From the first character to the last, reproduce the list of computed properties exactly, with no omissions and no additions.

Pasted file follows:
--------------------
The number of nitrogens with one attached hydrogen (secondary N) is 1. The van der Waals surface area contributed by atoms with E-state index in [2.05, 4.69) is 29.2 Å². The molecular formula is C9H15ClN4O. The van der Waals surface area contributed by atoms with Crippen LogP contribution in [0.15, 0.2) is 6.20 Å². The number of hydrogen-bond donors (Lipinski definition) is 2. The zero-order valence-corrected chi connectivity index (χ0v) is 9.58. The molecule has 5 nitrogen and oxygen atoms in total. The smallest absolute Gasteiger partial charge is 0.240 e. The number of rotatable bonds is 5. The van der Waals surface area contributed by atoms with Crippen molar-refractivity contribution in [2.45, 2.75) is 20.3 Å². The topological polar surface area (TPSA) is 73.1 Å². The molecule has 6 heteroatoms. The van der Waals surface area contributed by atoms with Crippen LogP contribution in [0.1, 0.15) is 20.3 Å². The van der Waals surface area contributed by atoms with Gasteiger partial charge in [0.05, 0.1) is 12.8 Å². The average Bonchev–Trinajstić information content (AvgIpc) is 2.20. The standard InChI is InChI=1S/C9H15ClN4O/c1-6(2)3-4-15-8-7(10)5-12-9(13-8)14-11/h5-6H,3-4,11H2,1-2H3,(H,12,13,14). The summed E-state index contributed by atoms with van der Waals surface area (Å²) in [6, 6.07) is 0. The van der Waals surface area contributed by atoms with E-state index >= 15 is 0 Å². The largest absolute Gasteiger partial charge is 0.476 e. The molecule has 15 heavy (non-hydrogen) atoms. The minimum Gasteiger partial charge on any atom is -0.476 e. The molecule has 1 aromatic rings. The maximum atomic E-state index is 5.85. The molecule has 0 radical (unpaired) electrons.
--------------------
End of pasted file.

The number of nitrogens with one attached hydrogen (secondary N) is 1. The van der Waals surface area contributed by atoms with E-state index in [2.05, 4.69) is 29.2 Å². The molecular formula is C9H15ClN4O. The van der Waals surface area contributed by atoms with Crippen LogP contribution in [0.15, 0.2) is 6.20 Å². The number of hydrogen-bond donors (Lipinski definition) is 2. The zero-order valence-corrected chi connectivity index (χ0v) is 9.58. The molecule has 5 nitrogen and oxygen atoms in total. The smallest absolute Gasteiger partial charge is 0.240 e. The number of rotatable bonds is 5. The van der Waals surface area contributed by atoms with Crippen molar-refractivity contribution in [2.45, 2.75) is 20.3 Å². The topological polar surface area (TPSA) is 73.1 Å². The molecule has 6 heteroatoms. The van der Waals surface area contributed by atoms with Crippen LogP contribution in [0.1, 0.15) is 20.3 Å². The van der Waals surface area contributed by atoms with Gasteiger partial charge in [0.05, 0.1) is 12.8 Å². The average Bonchev–Trinajstić information content (AvgIpc) is 2.20. The standard InChI is InChI=1S/C9H15ClN4O/c1-6(2)3-4-15-8-7(10)5-12-9(13-8)14-11/h5-6H,3-4,11H2,1-2H3,(H,12,13,14). The summed E-state index contributed by atoms with van der Waals surface area (Å²) in [6, 6.07) is 0. The van der Waals surface area contributed by atoms with E-state index >= 15 is 0 Å². The largest absolute Gasteiger partial charge is 0.476 e. The molecule has 15 heavy (non-hydrogen) atoms. The minimum Gasteiger partial charge on any atom is -0.476 e. The molecule has 1 aromatic rings. The maximum atomic E-state index is 5.85. The molecule has 0 radical (unpaired) electrons.